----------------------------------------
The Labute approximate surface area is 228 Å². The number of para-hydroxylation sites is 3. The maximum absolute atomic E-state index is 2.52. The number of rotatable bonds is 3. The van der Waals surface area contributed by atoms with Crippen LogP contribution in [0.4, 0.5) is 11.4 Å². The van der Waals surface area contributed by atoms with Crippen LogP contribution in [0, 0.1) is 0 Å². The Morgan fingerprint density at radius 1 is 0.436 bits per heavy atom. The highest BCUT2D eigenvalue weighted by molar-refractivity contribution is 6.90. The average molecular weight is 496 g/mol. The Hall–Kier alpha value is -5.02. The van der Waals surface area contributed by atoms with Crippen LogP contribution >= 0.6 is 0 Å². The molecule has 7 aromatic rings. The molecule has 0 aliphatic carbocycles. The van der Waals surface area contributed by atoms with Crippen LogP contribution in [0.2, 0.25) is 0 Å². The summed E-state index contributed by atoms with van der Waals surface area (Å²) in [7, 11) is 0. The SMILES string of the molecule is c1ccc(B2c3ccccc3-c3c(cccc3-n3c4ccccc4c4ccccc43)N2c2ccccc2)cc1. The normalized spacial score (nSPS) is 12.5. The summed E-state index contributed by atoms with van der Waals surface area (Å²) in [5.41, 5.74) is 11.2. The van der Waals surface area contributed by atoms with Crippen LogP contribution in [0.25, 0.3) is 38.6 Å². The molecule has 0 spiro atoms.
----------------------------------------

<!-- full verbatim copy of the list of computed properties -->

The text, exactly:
The Labute approximate surface area is 228 Å². The number of para-hydroxylation sites is 3. The maximum absolute atomic E-state index is 2.52. The number of rotatable bonds is 3. The van der Waals surface area contributed by atoms with Crippen LogP contribution in [0.4, 0.5) is 11.4 Å². The van der Waals surface area contributed by atoms with Crippen LogP contribution in [0, 0.1) is 0 Å². The Morgan fingerprint density at radius 1 is 0.436 bits per heavy atom. The highest BCUT2D eigenvalue weighted by molar-refractivity contribution is 6.90. The average molecular weight is 496 g/mol. The Hall–Kier alpha value is -5.02. The van der Waals surface area contributed by atoms with Crippen LogP contribution >= 0.6 is 0 Å². The molecule has 7 aromatic rings. The molecule has 0 aliphatic carbocycles. The van der Waals surface area contributed by atoms with Crippen LogP contribution in [0.2, 0.25) is 0 Å². The summed E-state index contributed by atoms with van der Waals surface area (Å²) in [7, 11) is 0. The SMILES string of the molecule is c1ccc(B2c3ccccc3-c3c(cccc3-n3c4ccccc4c4ccccc43)N2c2ccccc2)cc1. The normalized spacial score (nSPS) is 12.5. The summed E-state index contributed by atoms with van der Waals surface area (Å²) in [5.41, 5.74) is 11.2. The van der Waals surface area contributed by atoms with Crippen LogP contribution in [0.25, 0.3) is 38.6 Å². The molecule has 0 spiro atoms.